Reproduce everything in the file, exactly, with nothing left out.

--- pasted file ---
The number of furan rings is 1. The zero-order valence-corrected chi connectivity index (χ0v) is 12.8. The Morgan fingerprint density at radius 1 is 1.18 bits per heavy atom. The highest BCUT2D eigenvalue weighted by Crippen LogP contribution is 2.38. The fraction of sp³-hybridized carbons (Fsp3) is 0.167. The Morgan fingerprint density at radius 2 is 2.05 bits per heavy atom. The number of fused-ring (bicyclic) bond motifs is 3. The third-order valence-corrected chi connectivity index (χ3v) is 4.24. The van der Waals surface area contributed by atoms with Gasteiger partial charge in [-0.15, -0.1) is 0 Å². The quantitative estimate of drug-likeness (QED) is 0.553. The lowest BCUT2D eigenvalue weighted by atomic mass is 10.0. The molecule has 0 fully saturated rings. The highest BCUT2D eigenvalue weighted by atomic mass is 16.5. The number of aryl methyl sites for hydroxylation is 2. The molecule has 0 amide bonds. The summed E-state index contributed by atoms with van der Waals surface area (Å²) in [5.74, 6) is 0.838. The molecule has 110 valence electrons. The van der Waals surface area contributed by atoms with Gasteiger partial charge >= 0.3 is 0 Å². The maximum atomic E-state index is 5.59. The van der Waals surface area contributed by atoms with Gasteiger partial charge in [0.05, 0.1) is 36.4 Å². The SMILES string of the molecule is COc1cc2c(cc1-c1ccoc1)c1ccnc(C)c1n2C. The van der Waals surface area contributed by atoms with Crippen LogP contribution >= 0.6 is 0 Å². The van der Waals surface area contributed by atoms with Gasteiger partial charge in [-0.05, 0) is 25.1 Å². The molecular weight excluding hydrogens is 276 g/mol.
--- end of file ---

The number of furan rings is 1. The zero-order valence-corrected chi connectivity index (χ0v) is 12.8. The Morgan fingerprint density at radius 1 is 1.18 bits per heavy atom. The highest BCUT2D eigenvalue weighted by Crippen LogP contribution is 2.38. The fraction of sp³-hybridized carbons (Fsp3) is 0.167. The Morgan fingerprint density at radius 2 is 2.05 bits per heavy atom. The number of fused-ring (bicyclic) bond motifs is 3. The third-order valence-corrected chi connectivity index (χ3v) is 4.24. The van der Waals surface area contributed by atoms with Gasteiger partial charge in [-0.15, -0.1) is 0 Å². The quantitative estimate of drug-likeness (QED) is 0.553. The lowest BCUT2D eigenvalue weighted by atomic mass is 10.0. The molecule has 0 fully saturated rings. The highest BCUT2D eigenvalue weighted by atomic mass is 16.5. The number of aryl methyl sites for hydroxylation is 2. The molecule has 0 amide bonds. The summed E-state index contributed by atoms with van der Waals surface area (Å²) in [5.74, 6) is 0.838. The molecule has 110 valence electrons. The van der Waals surface area contributed by atoms with Gasteiger partial charge >= 0.3 is 0 Å². The maximum atomic E-state index is 5.59. The van der Waals surface area contributed by atoms with Gasteiger partial charge in [0.05, 0.1) is 36.4 Å². The SMILES string of the molecule is COc1cc2c(cc1-c1ccoc1)c1ccnc(C)c1n2C. The van der Waals surface area contributed by atoms with Crippen LogP contribution >= 0.6 is 0 Å². The van der Waals surface area contributed by atoms with Gasteiger partial charge in [-0.05, 0) is 25.1 Å². The molecular weight excluding hydrogens is 276 g/mol.